Bullit Marquez, Associated Press
ABOARD THE USS GEORGE WASHINGTON — A U.S. Navy aircraft carrier strike force's visit to Manila is the latest show of American military might partly aimed at countering China's grip in Asia. But it also provides hundreds of Filipino American sailors a chance to briefly soak in the warm embrace of a second home.
U.S. sailor Ryan Regondola, who was born in the southern Philippine city of Davao, said Thursday that the nuclear-powered USS George Washington's five-day visit underscores America's enduring friendship with the Philippines. He's also excited that the mission means a brief reunion with his Filipino dad, as well as Manila street delicacies including balut — boiled duck egg loved by many for its unique taste, but dreaded by others because of the half-formed, feathery embryo that pops out as an eater munches.
"I missed out a lot, so I'm catching up," Regondola told The Associated Press on board the hulking warship anchored at Manila Bay. "It feels great to be back home."
The Philippines has reached out to the United States, a longtime defense treaty ally, for help in modernizing its acutely outdated fleet of warships and planes and in training its troops amid renewed entanglement in long-running territorial disputes with China in the South China Sea.
Manila's desire to bolster its external defense and security cover has dovetailed with America's intention to pivot away from years of heavy military engagement in the Middle East to Asia, where it has been trying to foster closer economic and military alliances with countries such as the Philippines partly as a counterweight to China's rising clout.
In a highly symbolic gesture in May last year, Philippine President Benigno Aquino III, accompanied by senior members of his Cabinet and military chief of staff, was flown to the USS Carl Vinson to welcome the American warship as it traveled in the South China Sea toward the Philippines for a Manila visit.
The 97,000-ton carrier had just journeyed from a historic mission in the North Arabian Sea, where it had received the Navy SEALs team that carried the body of Osama bin Laden, who was killed days earlier in a highly secretive U.S. commando assault in Pakistan.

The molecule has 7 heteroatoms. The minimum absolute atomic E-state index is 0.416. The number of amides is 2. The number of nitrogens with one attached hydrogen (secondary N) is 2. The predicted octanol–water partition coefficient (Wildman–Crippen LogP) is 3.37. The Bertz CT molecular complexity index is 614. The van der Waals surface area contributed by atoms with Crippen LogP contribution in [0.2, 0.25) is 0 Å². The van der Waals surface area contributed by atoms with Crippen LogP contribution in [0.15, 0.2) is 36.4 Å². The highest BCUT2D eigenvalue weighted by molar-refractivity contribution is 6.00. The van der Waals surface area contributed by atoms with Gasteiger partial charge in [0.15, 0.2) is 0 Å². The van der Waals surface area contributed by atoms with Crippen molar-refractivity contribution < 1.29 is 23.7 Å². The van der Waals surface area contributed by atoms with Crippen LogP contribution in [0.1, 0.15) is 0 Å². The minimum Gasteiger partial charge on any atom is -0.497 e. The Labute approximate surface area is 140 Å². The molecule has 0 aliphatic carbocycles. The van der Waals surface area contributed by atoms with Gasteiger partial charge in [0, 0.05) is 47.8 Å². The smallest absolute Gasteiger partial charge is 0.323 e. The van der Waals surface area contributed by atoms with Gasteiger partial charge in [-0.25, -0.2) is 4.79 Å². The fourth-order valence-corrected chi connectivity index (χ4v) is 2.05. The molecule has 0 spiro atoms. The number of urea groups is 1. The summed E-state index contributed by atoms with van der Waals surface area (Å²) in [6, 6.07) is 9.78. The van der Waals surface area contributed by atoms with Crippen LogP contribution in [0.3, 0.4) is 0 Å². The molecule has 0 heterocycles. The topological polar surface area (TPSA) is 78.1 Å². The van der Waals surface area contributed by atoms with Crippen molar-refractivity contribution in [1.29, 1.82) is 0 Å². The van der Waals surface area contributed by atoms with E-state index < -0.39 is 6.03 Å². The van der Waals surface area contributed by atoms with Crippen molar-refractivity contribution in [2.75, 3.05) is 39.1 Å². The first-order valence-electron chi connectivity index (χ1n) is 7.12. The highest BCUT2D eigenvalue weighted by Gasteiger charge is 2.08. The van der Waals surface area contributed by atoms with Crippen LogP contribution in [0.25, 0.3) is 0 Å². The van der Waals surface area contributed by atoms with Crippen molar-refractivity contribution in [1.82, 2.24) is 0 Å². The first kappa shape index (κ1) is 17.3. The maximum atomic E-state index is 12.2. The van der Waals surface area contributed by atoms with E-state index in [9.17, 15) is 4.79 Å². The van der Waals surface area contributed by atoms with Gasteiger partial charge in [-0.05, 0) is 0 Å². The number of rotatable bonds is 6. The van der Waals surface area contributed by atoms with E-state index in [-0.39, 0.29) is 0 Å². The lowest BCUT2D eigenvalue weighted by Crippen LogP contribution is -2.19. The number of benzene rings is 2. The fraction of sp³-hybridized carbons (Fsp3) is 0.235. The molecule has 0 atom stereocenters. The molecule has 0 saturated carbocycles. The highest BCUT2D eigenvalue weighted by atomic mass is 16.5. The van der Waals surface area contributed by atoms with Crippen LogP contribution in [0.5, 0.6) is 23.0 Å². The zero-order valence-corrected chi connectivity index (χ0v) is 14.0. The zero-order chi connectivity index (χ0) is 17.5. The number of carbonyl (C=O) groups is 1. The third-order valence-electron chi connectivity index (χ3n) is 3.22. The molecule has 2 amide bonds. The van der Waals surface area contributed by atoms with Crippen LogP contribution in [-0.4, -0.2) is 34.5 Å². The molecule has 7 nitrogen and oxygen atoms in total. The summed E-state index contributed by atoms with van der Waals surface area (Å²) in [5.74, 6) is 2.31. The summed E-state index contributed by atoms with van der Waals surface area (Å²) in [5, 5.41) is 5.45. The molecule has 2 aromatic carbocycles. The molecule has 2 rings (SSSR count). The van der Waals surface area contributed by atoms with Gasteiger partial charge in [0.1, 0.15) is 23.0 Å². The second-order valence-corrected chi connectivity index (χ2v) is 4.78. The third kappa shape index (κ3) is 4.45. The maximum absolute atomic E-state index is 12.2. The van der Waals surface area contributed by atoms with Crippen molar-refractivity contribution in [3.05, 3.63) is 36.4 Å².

Since then, there has been an increasing tempo of high-profile port calls and visits by U.S. warships, submarines and aircraft, including the George Washington, which visited in 2010 and steamed back into Manila Bay on Wednesday for small military exercises and civic projects and to let loose thousands of its crew for a few days of liberty in the bustling Philippine capital.
Manila Mayor Alfredo Lim welcomed Capt. Gregory Fenton, the commanding officer of the George Washington, which will host a reception for hundreds of Filipino dignitaries and military officials.
About 800 of the carrier's 5,500-strong force were either born in the Philippines or are of Filipino descent, according to Fenton.
Navy officer Dioscoro Crucillo had longed wanted to visit his sisters in the Philippines, but managed to return only this week after not seeing them for 21 years. He said he wanted his homecoming to show that he hasn't changed, that he's still "a native son, proud of both worlds."
Another Navy man aboard the George Washington, 19-year-old Spencer Rhoades, is the son of a Filipino woman and an American rail engineer.
His parents brought him to the poor central Philippine province of Samar, where his mother is from, when he was 5 years old, and he did not return to the country until this week. Rhoades said he was aware of the geo-political issues surrounding the American presence in Asia but would rather simply enjoy getting back to his roots for now.
"I see a lot of it on the news, in the newspapers, and it's hard not to think about it," Rhoades said. "When I come here, it's just to relax, get off work a little bit and just kick my feet up ... I get to see where my mom is from and see the culture."
From the George Washington, passenger boats ferry hundreds of American sailors in casual clothes to the Mall of Asia, one of Asia's largest shopping centers, where some bars blared loud disco music on a rainy noontime Thursday to attract the visitors. Smiling mall workers handed umbrellas to the large throng of sailors.
Such U.S. military presence in the region has in the past annoyed China, which has warned the United States not to intervene in territorial disputes Beijing says should be dealt with one-on-one by Asian claimants.
Amid the murky situation, Washington has walked a tightrope by providing military support to allies like the Philippines and declaring that it will help ensure freedom of navigation in disputed South China Sea areas, while also saying it does not take sides in the disputes to avoid being drawn into the wrangling.
"We are firmly committed to helping support the nations that are involved in the disputes, but ideally we'd like to see them sort out their disputes via diplomatic channels," Fenton told reporters.
"We're very sensitive to the areas that are under disputes," he said. "We do make a very conscious effort to stay away from those areas."
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